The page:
Indiana tries to reduce infant deaths after state report on top risk factors


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INDIANAPOLIS — Officials say they hope a recent report that looks behind the causes of infant mortality in Indiana will help prevent deaths.

Indiana had the fifth-highest infant mortality rate among states in 2010, according to the Centers for Disease Control and Prevention. Dr. Jennifer Walthall, deputy state health commissioner, said officials are optimistic they can make "meaningful change" in reducing infant deaths, the Times of Munster ( ) reported.

The report found that a baby is most at risk if the mother is aged from 15 to 20 years old, enrolled in Medicaid and made fewer than 10 prenatal care visits. Women who had all three of these risk factors made up just 1.6 percent of births in Indiana but nearly half of infant deaths.

Roughly one-third of expectant mothers get no prenatal care in their first trimester.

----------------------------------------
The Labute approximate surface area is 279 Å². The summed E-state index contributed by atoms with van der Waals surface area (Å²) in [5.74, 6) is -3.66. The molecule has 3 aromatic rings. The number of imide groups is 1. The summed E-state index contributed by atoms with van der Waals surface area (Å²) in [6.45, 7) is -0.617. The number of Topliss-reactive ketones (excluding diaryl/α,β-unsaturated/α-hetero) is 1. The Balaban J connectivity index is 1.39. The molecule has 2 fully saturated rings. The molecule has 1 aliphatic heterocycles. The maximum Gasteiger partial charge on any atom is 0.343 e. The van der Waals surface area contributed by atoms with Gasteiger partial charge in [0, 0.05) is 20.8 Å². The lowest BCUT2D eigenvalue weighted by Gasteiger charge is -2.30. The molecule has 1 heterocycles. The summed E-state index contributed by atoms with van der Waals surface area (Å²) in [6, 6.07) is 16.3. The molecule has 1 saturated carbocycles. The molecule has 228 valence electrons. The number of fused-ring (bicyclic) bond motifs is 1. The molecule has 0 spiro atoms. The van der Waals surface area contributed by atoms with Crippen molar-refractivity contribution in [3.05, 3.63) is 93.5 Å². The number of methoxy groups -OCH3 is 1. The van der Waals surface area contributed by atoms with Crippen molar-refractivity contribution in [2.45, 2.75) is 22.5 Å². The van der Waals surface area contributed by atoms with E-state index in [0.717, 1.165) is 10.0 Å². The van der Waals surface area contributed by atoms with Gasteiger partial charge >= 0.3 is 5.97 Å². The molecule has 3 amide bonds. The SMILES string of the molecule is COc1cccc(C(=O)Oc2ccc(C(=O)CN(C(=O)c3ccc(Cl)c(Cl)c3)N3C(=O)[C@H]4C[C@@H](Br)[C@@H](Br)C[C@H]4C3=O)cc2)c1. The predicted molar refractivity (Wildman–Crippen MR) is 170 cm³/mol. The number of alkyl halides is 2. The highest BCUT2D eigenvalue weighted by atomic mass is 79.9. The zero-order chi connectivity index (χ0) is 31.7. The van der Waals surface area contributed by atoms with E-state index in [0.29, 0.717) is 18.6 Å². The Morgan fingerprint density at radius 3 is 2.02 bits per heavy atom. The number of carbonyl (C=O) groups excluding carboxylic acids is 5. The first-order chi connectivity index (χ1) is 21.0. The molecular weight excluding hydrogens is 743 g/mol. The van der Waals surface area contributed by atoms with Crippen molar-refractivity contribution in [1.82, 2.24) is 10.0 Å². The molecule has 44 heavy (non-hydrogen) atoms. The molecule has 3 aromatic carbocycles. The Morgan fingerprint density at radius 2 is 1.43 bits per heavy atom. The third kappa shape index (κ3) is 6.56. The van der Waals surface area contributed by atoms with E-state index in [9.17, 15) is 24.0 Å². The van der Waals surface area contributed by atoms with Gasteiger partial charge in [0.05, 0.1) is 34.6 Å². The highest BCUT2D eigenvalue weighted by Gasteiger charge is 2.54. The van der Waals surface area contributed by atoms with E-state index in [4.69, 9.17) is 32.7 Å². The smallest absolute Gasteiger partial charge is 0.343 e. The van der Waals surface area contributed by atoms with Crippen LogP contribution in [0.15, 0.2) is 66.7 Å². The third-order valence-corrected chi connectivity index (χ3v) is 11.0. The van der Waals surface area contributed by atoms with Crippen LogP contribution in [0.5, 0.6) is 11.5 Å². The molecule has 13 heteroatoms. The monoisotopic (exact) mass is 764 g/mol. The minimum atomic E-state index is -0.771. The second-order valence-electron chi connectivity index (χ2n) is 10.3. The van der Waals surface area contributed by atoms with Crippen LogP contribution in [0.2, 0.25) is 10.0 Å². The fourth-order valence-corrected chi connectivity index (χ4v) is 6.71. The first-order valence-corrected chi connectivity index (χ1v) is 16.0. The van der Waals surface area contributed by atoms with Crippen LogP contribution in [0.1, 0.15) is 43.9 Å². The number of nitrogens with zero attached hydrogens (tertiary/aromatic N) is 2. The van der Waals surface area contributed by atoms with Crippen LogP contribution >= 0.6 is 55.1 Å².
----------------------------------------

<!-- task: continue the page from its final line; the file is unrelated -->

"The single most important factor to reducing infant mortality for women across the state is access to early prenatal care," Walthall said. "To have something show up across the board is something we don't see in public health as often as we like."

Gov. Mike Pence's proposed budget includes $13.5 million to address infant mortality. The state recently launched its Labor of Love program to teach parents about health habits for babies, including safe sleep and breastfeeding.

Officials say the Nurse-Family Partnership could also see an expansion outside of Marion County. In the program, nurses make home visits to vulnerable first-time mothers from before they give birth to when their child turns 2.

Information from: The Times,

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